This is the first time the DAC Prize for Taking Development Innovation to Scale has been awarded, a prize for development projects whose innovative solutions are taken beyond the pilot phase to a wider application, thereby benefiting large numbers of people.
The winner of the prize was the “mini seed packs” initiative of the Katalyst project co-funded by the SDC. The project brings together small farmers in Bangladesh with public and private actors to facilitate farmers' access to the market. In order to boost their productivity, vegetable producers need high-quality seeds. Bangladesh's 19 million small-scale farmers have little access to such seeds, due to their high cost, and therefore suffer from lower yields. With support from Katalyst, two companies have begun to sell seeds in small packets. Over 400,000 packs were sold in the first year alone. The mini packs are now so popular that other seed companies have started to produce them.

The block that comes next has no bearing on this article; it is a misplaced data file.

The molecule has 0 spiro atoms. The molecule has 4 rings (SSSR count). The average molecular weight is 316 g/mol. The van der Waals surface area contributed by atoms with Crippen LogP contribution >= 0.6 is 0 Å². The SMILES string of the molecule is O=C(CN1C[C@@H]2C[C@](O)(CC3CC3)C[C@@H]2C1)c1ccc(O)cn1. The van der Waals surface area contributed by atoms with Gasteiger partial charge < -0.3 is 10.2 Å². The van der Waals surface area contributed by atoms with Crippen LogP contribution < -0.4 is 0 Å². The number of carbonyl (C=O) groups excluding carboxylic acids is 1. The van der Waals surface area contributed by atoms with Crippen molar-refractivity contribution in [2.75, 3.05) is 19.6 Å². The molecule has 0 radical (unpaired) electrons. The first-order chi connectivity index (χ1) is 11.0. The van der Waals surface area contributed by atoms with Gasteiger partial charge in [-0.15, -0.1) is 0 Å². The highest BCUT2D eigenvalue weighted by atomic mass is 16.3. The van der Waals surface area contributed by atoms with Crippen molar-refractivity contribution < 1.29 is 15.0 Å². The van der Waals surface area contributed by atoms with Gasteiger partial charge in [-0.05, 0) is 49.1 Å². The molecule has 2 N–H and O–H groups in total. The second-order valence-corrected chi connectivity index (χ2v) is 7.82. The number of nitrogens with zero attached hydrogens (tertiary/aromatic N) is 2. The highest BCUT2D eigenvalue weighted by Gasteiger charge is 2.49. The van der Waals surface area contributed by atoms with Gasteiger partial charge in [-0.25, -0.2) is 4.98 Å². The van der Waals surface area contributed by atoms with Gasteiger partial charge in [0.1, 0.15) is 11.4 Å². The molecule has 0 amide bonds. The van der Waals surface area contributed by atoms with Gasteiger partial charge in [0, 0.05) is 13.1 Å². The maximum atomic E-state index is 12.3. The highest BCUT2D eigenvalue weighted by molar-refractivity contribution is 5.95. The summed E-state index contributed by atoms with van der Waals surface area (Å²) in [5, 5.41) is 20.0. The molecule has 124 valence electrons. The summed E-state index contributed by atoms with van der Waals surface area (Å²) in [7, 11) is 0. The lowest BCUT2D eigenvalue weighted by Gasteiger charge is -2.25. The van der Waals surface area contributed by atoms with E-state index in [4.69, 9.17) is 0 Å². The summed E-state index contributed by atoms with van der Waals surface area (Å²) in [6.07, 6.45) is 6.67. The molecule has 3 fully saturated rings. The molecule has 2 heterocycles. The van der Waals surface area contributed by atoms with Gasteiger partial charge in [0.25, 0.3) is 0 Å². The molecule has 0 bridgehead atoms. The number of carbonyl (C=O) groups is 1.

Katalyst is funded by the Swiss Agency for Development and Cooperation, the UK Department for International Development and the Danish International Development Agency. The project is implemented by the Swiss NGO Swisscontact and the German Federal Enterprise for International Cooperation (GIZ).
Also among the ten finalists for the DAC prize was the Employment Fund Programme, which finances short-term vocational training for disadvantaged young people in Nepal. Over 450,000 young people enter the labour market every year, the vast majority of them with no qualifications. As well as vocational training, the Employment Fund's partners also provide employment services and start-up assistance. The Employment Fund is financed by the SDC, the UK Department for International Development and the World Bank.
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